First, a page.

Laura and Mad Sweeney show up next, and although Sweeney asks Easter to resurrect Laura, Easter can’t.  She tells Laura that a god killed her, and that’s not something that can be interfered with.  Enraged, Laura forces Sweeney to admit that Wednesday is the one who had her sacrificed so that Shadow would have nothing left when Wednesday made his offer.

The New Gods finally arrive, led by Media dressed as Judy Garland in Easter Parade.  She also offers Easter a partnership, which Easter declines, but Media reminds her that it was she who kept Easter alive in people’s minds as a commercial holiday.  Wednesday steps in to question why the New Gods are there if he, Wednesday, no longer matters.  Both Technical Boy and Mr. World arrive to assert that Wednesday is old news, and that the New Gods only need to wait until the Old Gods fade away.  Don’t start a war, Mr. World advises.  But Wednesday strikes at them with a lightning bolt that kills all of Mr. World’s minions.

Turning to Shadow, Wednesday asks if he has faith.  When Shadow asks who he really is, Wednesday finally reveals his true identity: Odin, the Allfather of Norse mythology.  Then he demands that Easter–Ostara–show her true powers.  Ostara responds by taking back Spring, and Wednesday says that humans can have it back when they pray for it.  Mr. World reluctantly acknowledges that they are at war.  And Laura and Shadow are finally reunited.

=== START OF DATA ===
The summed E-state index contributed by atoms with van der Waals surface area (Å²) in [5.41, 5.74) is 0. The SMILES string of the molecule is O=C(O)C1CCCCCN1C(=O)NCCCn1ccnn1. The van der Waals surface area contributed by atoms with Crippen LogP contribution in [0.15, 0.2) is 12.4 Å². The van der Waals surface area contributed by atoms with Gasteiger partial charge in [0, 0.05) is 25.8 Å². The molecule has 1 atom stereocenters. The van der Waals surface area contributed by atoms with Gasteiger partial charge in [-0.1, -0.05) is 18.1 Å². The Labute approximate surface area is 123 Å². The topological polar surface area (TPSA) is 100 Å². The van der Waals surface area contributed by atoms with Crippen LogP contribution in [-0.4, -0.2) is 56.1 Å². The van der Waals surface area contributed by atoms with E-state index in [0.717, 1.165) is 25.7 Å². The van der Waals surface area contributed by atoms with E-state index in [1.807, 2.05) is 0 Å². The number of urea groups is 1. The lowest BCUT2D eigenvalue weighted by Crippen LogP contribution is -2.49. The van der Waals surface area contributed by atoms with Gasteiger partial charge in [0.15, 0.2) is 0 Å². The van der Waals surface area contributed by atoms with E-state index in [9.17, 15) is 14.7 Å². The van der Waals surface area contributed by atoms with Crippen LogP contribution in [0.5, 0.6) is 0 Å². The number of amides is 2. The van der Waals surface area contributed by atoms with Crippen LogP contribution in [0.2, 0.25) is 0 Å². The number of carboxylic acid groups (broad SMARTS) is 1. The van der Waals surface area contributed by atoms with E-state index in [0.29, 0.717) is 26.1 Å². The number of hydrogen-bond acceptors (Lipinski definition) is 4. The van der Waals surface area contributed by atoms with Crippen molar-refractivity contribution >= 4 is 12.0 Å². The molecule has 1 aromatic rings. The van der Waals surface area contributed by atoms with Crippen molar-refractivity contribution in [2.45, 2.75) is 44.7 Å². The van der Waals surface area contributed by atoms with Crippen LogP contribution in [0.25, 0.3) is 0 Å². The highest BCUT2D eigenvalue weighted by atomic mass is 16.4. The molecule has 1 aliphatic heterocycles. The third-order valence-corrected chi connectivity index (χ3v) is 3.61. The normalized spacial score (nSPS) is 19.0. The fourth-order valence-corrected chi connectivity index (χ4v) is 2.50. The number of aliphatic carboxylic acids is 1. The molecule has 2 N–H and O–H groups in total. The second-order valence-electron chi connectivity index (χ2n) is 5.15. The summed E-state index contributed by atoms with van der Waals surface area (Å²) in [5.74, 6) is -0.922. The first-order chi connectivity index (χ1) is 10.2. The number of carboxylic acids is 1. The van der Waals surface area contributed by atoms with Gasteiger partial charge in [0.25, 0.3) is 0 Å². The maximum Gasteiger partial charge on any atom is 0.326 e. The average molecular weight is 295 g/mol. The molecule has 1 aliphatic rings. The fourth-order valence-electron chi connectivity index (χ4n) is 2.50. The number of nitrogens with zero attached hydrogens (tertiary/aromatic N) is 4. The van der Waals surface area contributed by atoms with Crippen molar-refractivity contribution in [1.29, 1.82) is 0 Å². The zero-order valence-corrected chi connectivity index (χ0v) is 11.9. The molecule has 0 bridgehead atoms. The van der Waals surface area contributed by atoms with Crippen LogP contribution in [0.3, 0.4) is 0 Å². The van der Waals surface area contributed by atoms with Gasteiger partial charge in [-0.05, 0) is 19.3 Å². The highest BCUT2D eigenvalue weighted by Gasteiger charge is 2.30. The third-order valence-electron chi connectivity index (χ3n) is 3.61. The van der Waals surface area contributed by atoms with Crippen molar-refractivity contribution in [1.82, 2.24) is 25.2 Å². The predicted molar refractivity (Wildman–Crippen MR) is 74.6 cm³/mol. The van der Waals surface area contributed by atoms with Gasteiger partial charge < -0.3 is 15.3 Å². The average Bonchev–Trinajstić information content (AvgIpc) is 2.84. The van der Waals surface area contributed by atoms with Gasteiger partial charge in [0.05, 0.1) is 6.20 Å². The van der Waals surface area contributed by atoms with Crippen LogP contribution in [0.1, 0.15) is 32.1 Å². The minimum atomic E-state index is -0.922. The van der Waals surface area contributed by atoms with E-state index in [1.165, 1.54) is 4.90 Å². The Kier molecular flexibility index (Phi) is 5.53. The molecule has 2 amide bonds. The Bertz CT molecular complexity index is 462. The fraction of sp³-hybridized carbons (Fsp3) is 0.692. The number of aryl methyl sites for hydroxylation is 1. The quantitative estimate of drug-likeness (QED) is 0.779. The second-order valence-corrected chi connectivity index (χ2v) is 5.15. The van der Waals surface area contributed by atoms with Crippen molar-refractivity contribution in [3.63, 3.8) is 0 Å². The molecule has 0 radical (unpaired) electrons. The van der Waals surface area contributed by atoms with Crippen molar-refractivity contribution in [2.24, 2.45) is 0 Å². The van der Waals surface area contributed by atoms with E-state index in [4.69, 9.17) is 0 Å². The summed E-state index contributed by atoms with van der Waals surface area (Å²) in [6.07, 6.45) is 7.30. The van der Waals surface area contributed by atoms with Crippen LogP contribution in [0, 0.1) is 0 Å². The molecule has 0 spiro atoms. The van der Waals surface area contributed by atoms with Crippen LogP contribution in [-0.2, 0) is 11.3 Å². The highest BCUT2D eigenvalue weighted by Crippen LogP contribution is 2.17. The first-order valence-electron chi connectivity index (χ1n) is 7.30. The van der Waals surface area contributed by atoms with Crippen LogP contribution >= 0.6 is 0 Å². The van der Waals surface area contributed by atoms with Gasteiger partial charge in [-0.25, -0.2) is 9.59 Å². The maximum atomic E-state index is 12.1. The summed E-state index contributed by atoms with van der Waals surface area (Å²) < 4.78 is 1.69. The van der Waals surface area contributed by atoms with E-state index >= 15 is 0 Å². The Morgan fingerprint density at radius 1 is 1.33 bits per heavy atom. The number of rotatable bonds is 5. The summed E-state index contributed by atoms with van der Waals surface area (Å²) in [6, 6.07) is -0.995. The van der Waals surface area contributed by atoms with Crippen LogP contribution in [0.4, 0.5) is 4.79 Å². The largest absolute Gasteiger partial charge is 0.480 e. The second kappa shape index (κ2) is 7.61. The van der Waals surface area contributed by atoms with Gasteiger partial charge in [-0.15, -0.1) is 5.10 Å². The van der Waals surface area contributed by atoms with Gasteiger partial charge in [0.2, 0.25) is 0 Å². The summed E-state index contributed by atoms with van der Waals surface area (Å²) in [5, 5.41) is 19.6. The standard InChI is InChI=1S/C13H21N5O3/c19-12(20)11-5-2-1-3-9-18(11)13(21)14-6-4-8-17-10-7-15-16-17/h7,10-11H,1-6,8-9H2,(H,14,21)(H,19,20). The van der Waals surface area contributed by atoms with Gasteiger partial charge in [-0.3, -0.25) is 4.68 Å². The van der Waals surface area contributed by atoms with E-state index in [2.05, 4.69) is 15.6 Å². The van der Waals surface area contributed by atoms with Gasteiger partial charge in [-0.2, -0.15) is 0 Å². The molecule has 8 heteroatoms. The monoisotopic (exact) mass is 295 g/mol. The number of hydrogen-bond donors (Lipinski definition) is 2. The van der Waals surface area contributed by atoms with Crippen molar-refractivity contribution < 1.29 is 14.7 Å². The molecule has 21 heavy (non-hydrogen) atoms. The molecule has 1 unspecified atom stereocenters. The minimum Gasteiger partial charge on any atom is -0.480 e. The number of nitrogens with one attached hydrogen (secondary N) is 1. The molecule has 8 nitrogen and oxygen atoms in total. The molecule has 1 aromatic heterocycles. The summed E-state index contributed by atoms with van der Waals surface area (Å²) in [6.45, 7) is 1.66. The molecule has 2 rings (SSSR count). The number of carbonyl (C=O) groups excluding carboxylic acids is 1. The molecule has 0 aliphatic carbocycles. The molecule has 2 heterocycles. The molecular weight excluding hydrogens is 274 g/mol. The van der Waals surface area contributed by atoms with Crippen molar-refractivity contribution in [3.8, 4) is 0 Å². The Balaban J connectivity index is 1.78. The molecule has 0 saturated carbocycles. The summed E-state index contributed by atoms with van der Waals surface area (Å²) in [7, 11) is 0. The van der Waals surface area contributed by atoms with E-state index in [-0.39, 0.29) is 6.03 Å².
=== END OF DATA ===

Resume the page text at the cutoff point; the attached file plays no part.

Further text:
Meanwhile, Bilquis is heading to Wisconsin, to the House on the Rock, at the behest of the New Gods, who want to use her as a weapon against Wednesday and Shadow.


Although ostensibly the main thrust of this episode is the start of the war and Odin’s revealing his real nature, this hour was mostly about the power of the women.  Not only that, but it’s about the way men take power away from women when they feel threatened by it.  Mr. Nancy sums it up when he says “And there’s no end to the cruelty of men threatened by a powerful woman”.  Bilquis is forced to flee a regime that relegates women to second-class citizens, and she ends up in one that is fearful of all sexuality because of AIDS.  Easter has had to cede her day to Jesus, and she has to pretend that the skewed versions of her old rituals are enough to sustain her.  Even Laura is merely a pawn that Wednesday removes from the board to get what he wants.

The chess analogy is actually a good one.  In chess, the queen is the most powerful piece in the game, moving the most freely and potentially doing the most damage.  For all three women, their power to move freely and control the game being played around them has been hampered, but we’ve seen them coming back into their own, to the point that Mr. Nancy and Wednesday both acknowledge that both sides will need a queen.